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Older generations adopting more tech, widening market for online catalogs

Recent reports from the PEW Research Center have characterized a more digitally-connected elderly population. In the U.S., a record 46 million seniors (people ages 65+) account for 15 percent of the population, expected to increase by another 7 percent by 2020. Seniors have begun to close the gap between themselves and the rest of U.S. adults in the tech world. About 67 percent of seniors have or use the Internet, compared with 90 percent of all adults and the amount of seniors who report owning a smartphone having quadrupled in the past five years.

Smartphone Adoption

The adoption trends of seniors mirror those of the rest of the population with certain devices.Tablet ownership eclipsed e-readers, with 32 percent reported owning the former as compared with the 19 percent who own an e-reader. Within the broader population, tablet ownership has steadily increased since 2010, with 45 percent of the population reported owning a tablet (a 42 percent increase since 2010). The decline for e-readers was sharper than MP3 players, falling 13 percent since early 2014 to rest at 19 percent ownership among U.S. adults.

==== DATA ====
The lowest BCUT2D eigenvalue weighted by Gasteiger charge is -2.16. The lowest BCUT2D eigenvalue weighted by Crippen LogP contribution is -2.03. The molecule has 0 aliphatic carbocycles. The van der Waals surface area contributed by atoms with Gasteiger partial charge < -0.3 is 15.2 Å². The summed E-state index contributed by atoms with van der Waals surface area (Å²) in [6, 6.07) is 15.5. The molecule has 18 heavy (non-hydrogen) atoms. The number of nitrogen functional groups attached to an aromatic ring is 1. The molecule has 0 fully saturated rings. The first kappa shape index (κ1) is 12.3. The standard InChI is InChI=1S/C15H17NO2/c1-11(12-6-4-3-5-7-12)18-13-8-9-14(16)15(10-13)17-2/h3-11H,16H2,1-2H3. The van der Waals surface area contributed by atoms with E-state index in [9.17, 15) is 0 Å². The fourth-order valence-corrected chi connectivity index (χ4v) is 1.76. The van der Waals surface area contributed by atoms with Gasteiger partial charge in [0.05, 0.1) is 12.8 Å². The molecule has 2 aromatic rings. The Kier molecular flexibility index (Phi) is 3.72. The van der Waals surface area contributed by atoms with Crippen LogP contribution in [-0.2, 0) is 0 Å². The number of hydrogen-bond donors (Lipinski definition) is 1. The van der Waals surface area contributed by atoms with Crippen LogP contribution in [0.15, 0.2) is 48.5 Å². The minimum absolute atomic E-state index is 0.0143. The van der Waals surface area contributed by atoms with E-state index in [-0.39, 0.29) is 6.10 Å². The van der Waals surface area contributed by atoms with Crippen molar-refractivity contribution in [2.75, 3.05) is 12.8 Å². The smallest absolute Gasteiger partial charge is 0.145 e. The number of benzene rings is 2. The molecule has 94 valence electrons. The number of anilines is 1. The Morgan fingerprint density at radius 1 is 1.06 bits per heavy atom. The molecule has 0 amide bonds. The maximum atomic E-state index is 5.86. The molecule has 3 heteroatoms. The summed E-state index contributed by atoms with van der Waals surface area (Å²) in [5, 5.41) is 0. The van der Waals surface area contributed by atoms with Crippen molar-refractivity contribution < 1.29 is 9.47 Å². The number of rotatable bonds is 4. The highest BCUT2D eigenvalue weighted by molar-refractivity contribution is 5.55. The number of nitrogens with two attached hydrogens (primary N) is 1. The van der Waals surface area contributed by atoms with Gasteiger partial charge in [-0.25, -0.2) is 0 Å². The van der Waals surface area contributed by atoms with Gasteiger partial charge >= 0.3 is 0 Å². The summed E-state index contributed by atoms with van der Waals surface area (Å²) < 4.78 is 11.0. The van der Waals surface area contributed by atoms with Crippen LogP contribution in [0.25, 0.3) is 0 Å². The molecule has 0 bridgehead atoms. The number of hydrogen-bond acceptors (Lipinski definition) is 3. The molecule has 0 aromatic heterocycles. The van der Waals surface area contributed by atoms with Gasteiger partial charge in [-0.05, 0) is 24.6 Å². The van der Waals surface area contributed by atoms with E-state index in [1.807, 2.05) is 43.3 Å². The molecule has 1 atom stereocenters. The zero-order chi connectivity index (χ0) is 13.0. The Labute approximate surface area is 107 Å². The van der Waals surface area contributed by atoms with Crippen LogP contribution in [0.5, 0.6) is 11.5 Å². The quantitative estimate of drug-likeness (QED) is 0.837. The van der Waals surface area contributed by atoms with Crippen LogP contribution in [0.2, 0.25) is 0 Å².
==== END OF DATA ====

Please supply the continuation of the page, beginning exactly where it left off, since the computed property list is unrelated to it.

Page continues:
The more tasks that migrate online, the more the unique barriers of entry to senior citizens become apparent. The learning curve for technology is steep for seniors, who have spent the majority of their lives in an offline world. Only 26 percent of seniors feel “very confident” in their ability to use and learn their way through devices such as computers, smartphones and other electronics. But once connected, seniors have once of the highest interactivity rates, making the Internet a daily part of their lives. About 51 percent of seniors reported they use the Internet “several times a day” and 8 percent use it “almost constantly.”